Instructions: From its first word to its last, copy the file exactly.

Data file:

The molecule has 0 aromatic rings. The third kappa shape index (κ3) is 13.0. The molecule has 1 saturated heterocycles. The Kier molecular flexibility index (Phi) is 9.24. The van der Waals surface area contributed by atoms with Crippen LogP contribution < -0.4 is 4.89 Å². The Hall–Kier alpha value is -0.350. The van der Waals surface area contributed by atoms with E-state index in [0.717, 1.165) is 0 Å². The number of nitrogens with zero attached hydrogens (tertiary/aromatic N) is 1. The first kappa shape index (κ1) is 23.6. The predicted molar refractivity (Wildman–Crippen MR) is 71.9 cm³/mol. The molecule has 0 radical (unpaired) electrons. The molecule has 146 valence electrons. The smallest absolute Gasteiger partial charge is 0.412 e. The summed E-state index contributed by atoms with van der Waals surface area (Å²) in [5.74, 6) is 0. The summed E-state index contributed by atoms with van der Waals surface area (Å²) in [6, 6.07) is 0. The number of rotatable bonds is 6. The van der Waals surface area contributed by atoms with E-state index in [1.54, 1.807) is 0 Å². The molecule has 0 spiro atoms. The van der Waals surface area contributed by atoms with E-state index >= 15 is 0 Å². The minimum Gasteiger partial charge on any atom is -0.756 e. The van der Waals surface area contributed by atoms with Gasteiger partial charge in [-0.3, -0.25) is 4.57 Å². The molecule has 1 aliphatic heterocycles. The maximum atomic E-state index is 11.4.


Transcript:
The molecule has 0 aromatic rings. The third kappa shape index (κ3) is 13.0. The molecule has 1 saturated heterocycles. The Kier molecular flexibility index (Phi) is 9.24. The van der Waals surface area contributed by atoms with Crippen LogP contribution < -0.4 is 4.89 Å². The Hall–Kier alpha value is -0.350. The van der Waals surface area contributed by atoms with E-state index in [0.717, 1.165) is 0 Å². The number of nitrogens with zero attached hydrogens (tertiary/aromatic N) is 1. The first kappa shape index (κ1) is 23.6. The predicted molar refractivity (Wildman–Crippen MR) is 71.9 cm³/mol. The molecule has 0 radical (unpaired) electrons. The molecule has 146 valence electrons. The smallest absolute Gasteiger partial charge is 0.412 e. The summed E-state index contributed by atoms with van der Waals surface area (Å²) in [5.74, 6) is 0. The summed E-state index contributed by atoms with van der Waals surface area (Å²) in [6, 6.07) is 0. The number of rotatable bonds is 6. The van der Waals surface area contributed by atoms with E-state index in [1.54, 1.807) is 0 Å². The molecule has 0 spiro atoms. The van der Waals surface area contributed by atoms with E-state index >= 15 is 0 Å². The minimum Gasteiger partial charge on any atom is -0.756 e. The van der Waals surface area contributed by atoms with Gasteiger partial charge in [-0.3, -0.25) is 4.57 Å². The molecule has 1 aliphatic heterocycles. The maximum atomic E-state index is 11.4.